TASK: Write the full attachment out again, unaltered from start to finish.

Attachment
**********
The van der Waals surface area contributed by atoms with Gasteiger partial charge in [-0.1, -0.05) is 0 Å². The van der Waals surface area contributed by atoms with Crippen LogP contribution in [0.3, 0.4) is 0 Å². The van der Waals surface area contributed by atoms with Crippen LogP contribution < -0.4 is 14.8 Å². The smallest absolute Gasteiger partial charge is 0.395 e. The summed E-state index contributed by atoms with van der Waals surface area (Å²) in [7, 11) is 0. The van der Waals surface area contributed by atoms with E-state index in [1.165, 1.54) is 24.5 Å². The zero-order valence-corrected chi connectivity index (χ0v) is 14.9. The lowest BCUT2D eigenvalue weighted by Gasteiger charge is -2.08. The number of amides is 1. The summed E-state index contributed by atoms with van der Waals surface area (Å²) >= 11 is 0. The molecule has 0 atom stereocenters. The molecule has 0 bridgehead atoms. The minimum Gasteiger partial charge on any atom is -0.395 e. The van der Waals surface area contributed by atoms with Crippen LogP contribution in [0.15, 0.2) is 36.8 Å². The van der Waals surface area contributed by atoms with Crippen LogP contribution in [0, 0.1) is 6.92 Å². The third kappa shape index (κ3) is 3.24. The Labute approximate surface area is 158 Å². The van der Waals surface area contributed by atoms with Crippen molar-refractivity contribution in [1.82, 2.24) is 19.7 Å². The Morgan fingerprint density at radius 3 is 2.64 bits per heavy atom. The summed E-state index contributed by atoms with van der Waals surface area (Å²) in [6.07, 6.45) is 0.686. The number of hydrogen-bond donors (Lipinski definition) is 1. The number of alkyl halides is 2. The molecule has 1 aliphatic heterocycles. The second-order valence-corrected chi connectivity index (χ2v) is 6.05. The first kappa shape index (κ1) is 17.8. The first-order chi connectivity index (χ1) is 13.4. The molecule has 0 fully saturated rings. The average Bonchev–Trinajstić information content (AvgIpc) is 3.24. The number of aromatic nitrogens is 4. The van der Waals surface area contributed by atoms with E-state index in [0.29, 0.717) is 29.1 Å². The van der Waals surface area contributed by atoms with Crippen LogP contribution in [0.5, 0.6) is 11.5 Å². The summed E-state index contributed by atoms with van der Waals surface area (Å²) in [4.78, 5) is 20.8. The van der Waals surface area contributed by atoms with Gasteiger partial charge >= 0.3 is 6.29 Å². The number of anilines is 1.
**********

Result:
The van der Waals surface area contributed by atoms with Gasteiger partial charge in [-0.1, -0.05) is 0 Å². The van der Waals surface area contributed by atoms with Crippen LogP contribution in [0.3, 0.4) is 0 Å². The van der Waals surface area contributed by atoms with Crippen LogP contribution < -0.4 is 14.8 Å². The smallest absolute Gasteiger partial charge is 0.395 e. The summed E-state index contributed by atoms with van der Waals surface area (Å²) in [7, 11) is 0. The van der Waals surface area contributed by atoms with E-state index in [1.165, 1.54) is 24.5 Å². The zero-order valence-corrected chi connectivity index (χ0v) is 14.9. The lowest BCUT2D eigenvalue weighted by Gasteiger charge is -2.08. The number of amides is 1. The summed E-state index contributed by atoms with van der Waals surface area (Å²) >= 11 is 0. The molecule has 0 atom stereocenters. The molecule has 0 bridgehead atoms. The minimum Gasteiger partial charge on any atom is -0.395 e. The van der Waals surface area contributed by atoms with Crippen LogP contribution in [0.15, 0.2) is 36.8 Å². The van der Waals surface area contributed by atoms with Crippen LogP contribution in [0, 0.1) is 6.92 Å². The third kappa shape index (κ3) is 3.24. The Labute approximate surface area is 158 Å². The van der Waals surface area contributed by atoms with Crippen molar-refractivity contribution in [1.82, 2.24) is 19.7 Å². The Morgan fingerprint density at radius 3 is 2.64 bits per heavy atom. The summed E-state index contributed by atoms with van der Waals surface area (Å²) in [6.07, 6.45) is 0.686. The number of hydrogen-bond donors (Lipinski definition) is 1. The number of alkyl halides is 2. The molecule has 1 aliphatic heterocycles. The second-order valence-corrected chi connectivity index (χ2v) is 6.05. The first kappa shape index (κ1) is 17.8. The first-order chi connectivity index (χ1) is 13.4. The molecule has 0 fully saturated rings. The average Bonchev–Trinajstić information content (AvgIpc) is 3.24. The number of aromatic nitrogens is 4. The van der Waals surface area contributed by atoms with E-state index in [0.29, 0.717) is 29.1 Å². The van der Waals surface area contributed by atoms with Crippen LogP contribution in [0.5, 0.6) is 11.5 Å². The summed E-state index contributed by atoms with van der Waals surface area (Å²) in [4.78, 5) is 20.8. The van der Waals surface area contributed by atoms with Gasteiger partial charge >= 0.3 is 6.29 Å². The number of anilines is 1.